**ADDENDUM.** The answer by Kostya_I inspired me to make some additional remarks about the following basic question, which is often not stressed in elementary courses but then is taken for granted in more advanced texts:

What do asymptotics have to do with singularities?

As Kostya_I suggests, it is helpful to look at the simpler case of Taylor series first. Note that the Taylor coefficients of $1/(1-z)$ (expanded around $z=0$) are constant, the coefficients of $1/(1-z)^2$ grow linearly, and the coefficients of $\log 1/(1-z)$ grown like $1/n$. These simple examples illustrate that if you have a Taylor series around $z=0$ that has a radius of convergence of $1$ and that has a unique singularity on the boundary $|z|=1$ (in these examples, at $z=1$), then the behavior of the singularity controls the asymptotic growth of the Taylor coefficients. If there are multiple singularities on the boundary then you potentially have to consider them all. This relationship is explained in great detail in (for example) Flajolet and Sedgewick's wonderful book *Analytic Combinatorics*, where they show that the asymptotic enumeration of many combinatorial objects can be accomplished by writing down an ordinary or exponential generating function for them, and analyzing the singularities.

In analytic number theory, one is also interested in generating functions, but now the most relevant generating functions are *Dirichlet series*:
$$\sum_{n\ge1} \frac{a_n}{n^z}.$$
The main reason for using Dirichlet series rather than Taylor series is that if the sequence $a_n$ is (completely) *multiplicative*, meaning that $a_m\cdot a_n = a_{mn}$, then we can write down an Euler product formula. Now, you might worry that Dirichlet series and Taylor series are radically different and that the theory of Dirichlet series has to be developed from scratch, but in fact some of the basic theory follows exactly the same lines. This is made clear by (for example) Serre's treatment in his *Course in Arithmetic*, where he defines a generalized Dirichlet series as follows:
$$ \sum_{n\ge 1} a_n \exp(-\lambda_n z).$$
If we set $\lambda_n := \log n$ then we recover ordinary Dirichlet series, but if we set $\lambda_n := n$ and $x:=\exp(-z)$ then we recover Taylor series. By considering generalized Dirichlet series, Serre thereby gives a uniform proof of the basic facts about the domain of convergence. The Dirichlet analogue of a disc with a singularity at the radius of convergence is a *half-plane* of convergence with a singularity on the boundary line $\Re z = a$ for some $a$.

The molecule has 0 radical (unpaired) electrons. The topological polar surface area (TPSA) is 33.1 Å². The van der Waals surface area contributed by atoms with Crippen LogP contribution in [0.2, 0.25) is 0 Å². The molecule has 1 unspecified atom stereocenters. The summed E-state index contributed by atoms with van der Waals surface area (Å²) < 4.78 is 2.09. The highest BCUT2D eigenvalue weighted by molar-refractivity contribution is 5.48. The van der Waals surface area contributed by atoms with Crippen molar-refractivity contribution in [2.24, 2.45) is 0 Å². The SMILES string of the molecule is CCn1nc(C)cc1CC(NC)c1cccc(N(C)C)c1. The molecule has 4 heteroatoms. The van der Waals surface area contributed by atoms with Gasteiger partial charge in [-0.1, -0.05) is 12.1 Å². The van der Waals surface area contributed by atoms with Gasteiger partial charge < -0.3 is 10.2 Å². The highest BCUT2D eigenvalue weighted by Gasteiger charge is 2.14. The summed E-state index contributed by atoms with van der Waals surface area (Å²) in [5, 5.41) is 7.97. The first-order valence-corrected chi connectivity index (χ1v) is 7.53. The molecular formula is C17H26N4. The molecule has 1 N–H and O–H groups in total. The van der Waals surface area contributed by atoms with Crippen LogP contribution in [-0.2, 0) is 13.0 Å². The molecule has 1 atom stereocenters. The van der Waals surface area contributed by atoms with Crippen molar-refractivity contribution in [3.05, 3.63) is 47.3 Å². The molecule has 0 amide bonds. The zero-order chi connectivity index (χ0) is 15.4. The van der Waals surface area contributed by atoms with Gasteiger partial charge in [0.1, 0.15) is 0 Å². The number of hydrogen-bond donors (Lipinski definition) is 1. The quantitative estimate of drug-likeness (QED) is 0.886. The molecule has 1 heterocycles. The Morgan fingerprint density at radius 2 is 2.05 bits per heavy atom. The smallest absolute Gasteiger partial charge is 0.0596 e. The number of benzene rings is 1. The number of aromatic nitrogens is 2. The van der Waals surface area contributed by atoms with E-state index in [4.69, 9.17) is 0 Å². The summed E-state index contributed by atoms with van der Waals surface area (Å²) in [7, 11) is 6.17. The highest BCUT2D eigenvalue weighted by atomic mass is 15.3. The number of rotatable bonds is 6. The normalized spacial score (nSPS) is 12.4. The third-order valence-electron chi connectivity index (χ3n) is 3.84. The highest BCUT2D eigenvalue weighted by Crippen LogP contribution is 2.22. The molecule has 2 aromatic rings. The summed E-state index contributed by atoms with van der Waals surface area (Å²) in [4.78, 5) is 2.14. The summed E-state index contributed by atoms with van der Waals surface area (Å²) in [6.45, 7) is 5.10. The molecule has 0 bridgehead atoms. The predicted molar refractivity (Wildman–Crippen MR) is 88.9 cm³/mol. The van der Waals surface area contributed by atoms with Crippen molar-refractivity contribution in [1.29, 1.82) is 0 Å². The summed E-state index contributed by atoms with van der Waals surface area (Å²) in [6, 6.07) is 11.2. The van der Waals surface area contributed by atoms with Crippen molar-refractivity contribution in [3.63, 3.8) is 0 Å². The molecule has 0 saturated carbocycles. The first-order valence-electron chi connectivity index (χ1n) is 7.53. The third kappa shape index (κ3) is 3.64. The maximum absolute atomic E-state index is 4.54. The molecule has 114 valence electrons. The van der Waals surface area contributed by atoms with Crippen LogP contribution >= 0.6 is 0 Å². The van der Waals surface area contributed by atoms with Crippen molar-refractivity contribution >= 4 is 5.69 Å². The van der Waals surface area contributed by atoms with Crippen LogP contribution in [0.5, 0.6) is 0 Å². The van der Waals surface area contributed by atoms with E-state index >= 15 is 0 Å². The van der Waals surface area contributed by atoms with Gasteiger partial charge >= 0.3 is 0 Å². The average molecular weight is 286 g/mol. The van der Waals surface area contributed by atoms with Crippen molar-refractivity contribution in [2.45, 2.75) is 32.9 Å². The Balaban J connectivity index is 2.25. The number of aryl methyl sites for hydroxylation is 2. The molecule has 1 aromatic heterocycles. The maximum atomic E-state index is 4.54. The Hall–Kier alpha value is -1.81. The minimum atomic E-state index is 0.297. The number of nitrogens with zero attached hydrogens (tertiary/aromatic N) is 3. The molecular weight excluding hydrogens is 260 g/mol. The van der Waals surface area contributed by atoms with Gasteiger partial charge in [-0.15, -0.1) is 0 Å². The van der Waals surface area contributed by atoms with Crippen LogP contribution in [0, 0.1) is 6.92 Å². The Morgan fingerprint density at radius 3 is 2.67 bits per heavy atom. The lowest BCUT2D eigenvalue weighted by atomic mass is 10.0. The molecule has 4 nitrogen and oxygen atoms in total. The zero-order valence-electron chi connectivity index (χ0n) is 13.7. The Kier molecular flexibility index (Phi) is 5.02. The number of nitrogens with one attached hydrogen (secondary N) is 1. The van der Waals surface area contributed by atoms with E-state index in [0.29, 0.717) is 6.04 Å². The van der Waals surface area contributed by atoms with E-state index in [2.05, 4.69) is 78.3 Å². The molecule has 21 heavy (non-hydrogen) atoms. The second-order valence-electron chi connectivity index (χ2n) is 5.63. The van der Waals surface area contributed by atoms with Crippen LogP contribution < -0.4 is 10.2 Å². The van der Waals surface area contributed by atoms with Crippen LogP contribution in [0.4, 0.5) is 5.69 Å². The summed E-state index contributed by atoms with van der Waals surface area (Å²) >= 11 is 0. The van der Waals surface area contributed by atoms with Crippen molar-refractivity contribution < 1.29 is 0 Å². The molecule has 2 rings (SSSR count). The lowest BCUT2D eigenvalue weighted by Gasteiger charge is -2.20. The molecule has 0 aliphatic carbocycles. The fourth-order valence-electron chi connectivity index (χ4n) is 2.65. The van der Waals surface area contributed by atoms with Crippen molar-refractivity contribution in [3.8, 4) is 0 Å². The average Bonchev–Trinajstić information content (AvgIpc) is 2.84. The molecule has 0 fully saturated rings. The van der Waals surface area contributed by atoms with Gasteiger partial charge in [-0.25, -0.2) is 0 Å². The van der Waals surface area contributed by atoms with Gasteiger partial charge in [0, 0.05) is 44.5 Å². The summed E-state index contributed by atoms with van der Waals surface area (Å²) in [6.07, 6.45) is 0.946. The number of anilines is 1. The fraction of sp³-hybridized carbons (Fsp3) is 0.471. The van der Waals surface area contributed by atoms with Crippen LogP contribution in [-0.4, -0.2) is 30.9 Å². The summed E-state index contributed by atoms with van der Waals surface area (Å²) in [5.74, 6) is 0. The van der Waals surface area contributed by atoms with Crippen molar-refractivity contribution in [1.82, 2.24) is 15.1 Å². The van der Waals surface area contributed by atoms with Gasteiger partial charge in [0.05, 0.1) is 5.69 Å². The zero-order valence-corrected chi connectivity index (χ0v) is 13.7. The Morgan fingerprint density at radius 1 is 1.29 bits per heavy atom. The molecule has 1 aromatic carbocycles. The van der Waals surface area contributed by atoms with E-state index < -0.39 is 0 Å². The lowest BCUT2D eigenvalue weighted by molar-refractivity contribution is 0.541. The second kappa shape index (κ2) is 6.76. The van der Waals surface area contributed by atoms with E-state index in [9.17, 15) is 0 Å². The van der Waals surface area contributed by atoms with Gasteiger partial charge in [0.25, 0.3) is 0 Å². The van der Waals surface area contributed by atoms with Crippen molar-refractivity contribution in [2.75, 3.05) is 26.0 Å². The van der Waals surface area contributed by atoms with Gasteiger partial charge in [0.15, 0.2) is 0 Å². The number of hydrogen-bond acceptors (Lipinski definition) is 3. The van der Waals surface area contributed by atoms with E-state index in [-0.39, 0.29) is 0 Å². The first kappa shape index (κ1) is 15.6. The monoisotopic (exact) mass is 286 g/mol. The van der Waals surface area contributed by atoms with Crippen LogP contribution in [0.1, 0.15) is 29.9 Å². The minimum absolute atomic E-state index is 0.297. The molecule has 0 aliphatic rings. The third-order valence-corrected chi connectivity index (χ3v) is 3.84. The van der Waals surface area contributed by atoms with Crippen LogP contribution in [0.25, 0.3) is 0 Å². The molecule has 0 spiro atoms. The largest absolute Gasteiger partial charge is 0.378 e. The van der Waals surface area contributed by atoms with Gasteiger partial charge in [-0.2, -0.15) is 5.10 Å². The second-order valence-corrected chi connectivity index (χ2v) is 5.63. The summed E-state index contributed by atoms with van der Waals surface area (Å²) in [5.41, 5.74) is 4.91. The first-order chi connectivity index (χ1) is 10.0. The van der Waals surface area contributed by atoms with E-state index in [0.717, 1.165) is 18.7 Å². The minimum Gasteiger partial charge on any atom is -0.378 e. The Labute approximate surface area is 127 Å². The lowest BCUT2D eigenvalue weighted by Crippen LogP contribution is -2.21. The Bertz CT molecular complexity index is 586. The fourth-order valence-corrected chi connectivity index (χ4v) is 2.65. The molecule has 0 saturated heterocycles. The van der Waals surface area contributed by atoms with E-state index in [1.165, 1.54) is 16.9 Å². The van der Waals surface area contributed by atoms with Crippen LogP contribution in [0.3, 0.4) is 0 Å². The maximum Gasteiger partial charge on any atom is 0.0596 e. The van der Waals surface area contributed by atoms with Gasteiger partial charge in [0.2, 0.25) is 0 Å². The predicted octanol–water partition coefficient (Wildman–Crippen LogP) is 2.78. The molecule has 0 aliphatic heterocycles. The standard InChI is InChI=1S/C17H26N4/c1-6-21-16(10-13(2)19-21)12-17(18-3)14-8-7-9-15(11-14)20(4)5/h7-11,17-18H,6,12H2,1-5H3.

The point is that the Dirichlet series for the Riemann zeta function $\zeta(z)$ obviously has a singularity at $z=1$, and so if you are used to the idea that the asymptotics are governed by the behavior at the boundary of the natural domain of convergence, then it becomes natural to expect that, to first order, the asymptotic behavior of the primes should have something to do with the behavior of $\zeta(z)$ on the line $\Re z = 1$. There is an extra twist, because the Euler product invites us to take the logarithm (or the derivative of the logarithm, which turns out to be easier to work with), and hence the crucial question is whether $\zeta(z)$ *vanishes* on $\Re z = 1$ (rather than whether it has any other singularities on that line).

One final comment is that Dirichlet's theorem on primes in arithmetic progression may be an easier example to understand than the prime number theorem. At first glance it might look more complicated because now you have to absorb the definition of a complex character and of an $L$-function, but if your background is in algebra then that should be no sweat. The key thing is that the analytic part of the argument is easier, because it turns out that all you need to prove is that the $L$-functions are nonvanishing at the point $z=1$ (rather than on a whole line). Historically, Dirichlet's proof preceded the prime number theorem, and even preceded Riemann's famous memoir on the zeta function, so that is perhaps some indirect evidence that it's an easier theorem. Again, this is all proved in Serre's *Course in Arithmetic*. If you want to understand the more complicated case of the prime number theorem and of Riemann's (or von Mangoldt's) exact formula in terms of the zeros of $\zeta(z)$ in the critical strip, then you'll have to look elsewhere (such as Edwards's book), but hopefully by that time the motivation for the calculations will be clearer.